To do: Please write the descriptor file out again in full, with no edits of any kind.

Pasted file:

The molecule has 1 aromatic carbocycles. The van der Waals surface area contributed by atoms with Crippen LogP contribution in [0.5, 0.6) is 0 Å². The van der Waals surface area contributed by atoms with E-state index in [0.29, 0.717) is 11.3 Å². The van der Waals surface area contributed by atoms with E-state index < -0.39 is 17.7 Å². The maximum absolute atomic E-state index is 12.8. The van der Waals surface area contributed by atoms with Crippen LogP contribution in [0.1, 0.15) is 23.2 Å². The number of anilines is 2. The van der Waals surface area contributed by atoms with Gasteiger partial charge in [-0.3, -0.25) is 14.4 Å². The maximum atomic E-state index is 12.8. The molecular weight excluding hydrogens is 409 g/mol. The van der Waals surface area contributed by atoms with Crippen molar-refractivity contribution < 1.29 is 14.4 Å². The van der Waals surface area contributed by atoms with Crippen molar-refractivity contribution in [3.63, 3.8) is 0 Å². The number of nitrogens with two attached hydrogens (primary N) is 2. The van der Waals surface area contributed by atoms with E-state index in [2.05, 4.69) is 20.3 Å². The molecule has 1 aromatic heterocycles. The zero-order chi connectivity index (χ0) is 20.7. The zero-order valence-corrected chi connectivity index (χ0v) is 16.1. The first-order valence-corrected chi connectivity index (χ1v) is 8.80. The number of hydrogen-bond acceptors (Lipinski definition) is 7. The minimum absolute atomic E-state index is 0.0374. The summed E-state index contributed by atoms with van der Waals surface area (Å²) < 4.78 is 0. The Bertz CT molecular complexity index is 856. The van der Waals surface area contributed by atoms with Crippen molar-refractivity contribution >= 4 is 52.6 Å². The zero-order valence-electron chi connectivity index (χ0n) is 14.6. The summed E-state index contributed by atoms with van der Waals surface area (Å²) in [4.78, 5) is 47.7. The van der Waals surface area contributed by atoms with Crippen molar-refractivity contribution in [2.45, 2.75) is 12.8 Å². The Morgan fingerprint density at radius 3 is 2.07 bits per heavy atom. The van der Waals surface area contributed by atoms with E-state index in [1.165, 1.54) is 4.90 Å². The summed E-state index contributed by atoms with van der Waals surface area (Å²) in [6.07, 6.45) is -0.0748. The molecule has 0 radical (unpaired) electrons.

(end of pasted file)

The molecule has 1 aromatic carbocycles. The van der Waals surface area contributed by atoms with Crippen LogP contribution in [0.5, 0.6) is 0 Å². The van der Waals surface area contributed by atoms with E-state index in [0.29, 0.717) is 11.3 Å². The van der Waals surface area contributed by atoms with E-state index < -0.39 is 17.7 Å². The maximum absolute atomic E-state index is 12.8. The van der Waals surface area contributed by atoms with Crippen LogP contribution in [0.1, 0.15) is 23.2 Å². The number of anilines is 2. The van der Waals surface area contributed by atoms with Gasteiger partial charge in [-0.3, -0.25) is 14.4 Å². The maximum atomic E-state index is 12.8. The molecular weight excluding hydrogens is 409 g/mol. The van der Waals surface area contributed by atoms with Crippen molar-refractivity contribution < 1.29 is 14.4 Å². The van der Waals surface area contributed by atoms with Crippen molar-refractivity contribution in [3.63, 3.8) is 0 Å². The number of nitrogens with two attached hydrogens (primary N) is 2. The van der Waals surface area contributed by atoms with E-state index in [2.05, 4.69) is 20.3 Å². The molecule has 1 aromatic heterocycles. The zero-order chi connectivity index (χ0) is 20.7. The zero-order valence-corrected chi connectivity index (χ0v) is 16.1. The first-order valence-corrected chi connectivity index (χ1v) is 8.80. The number of hydrogen-bond acceptors (Lipinski definition) is 7. The minimum absolute atomic E-state index is 0.0374. The summed E-state index contributed by atoms with van der Waals surface area (Å²) < 4.78 is 0. The Bertz CT molecular complexity index is 856. The van der Waals surface area contributed by atoms with Crippen molar-refractivity contribution >= 4 is 52.6 Å². The zero-order valence-electron chi connectivity index (χ0n) is 14.6. The summed E-state index contributed by atoms with van der Waals surface area (Å²) in [4.78, 5) is 47.7. The van der Waals surface area contributed by atoms with Crippen molar-refractivity contribution in [2.45, 2.75) is 12.8 Å². The Morgan fingerprint density at radius 3 is 2.07 bits per heavy atom. The van der Waals surface area contributed by atoms with E-state index in [1.165, 1.54) is 4.90 Å². The summed E-state index contributed by atoms with van der Waals surface area (Å²) in [6.07, 6.45) is -0.0748. The molecule has 0 radical (unpaired) electrons.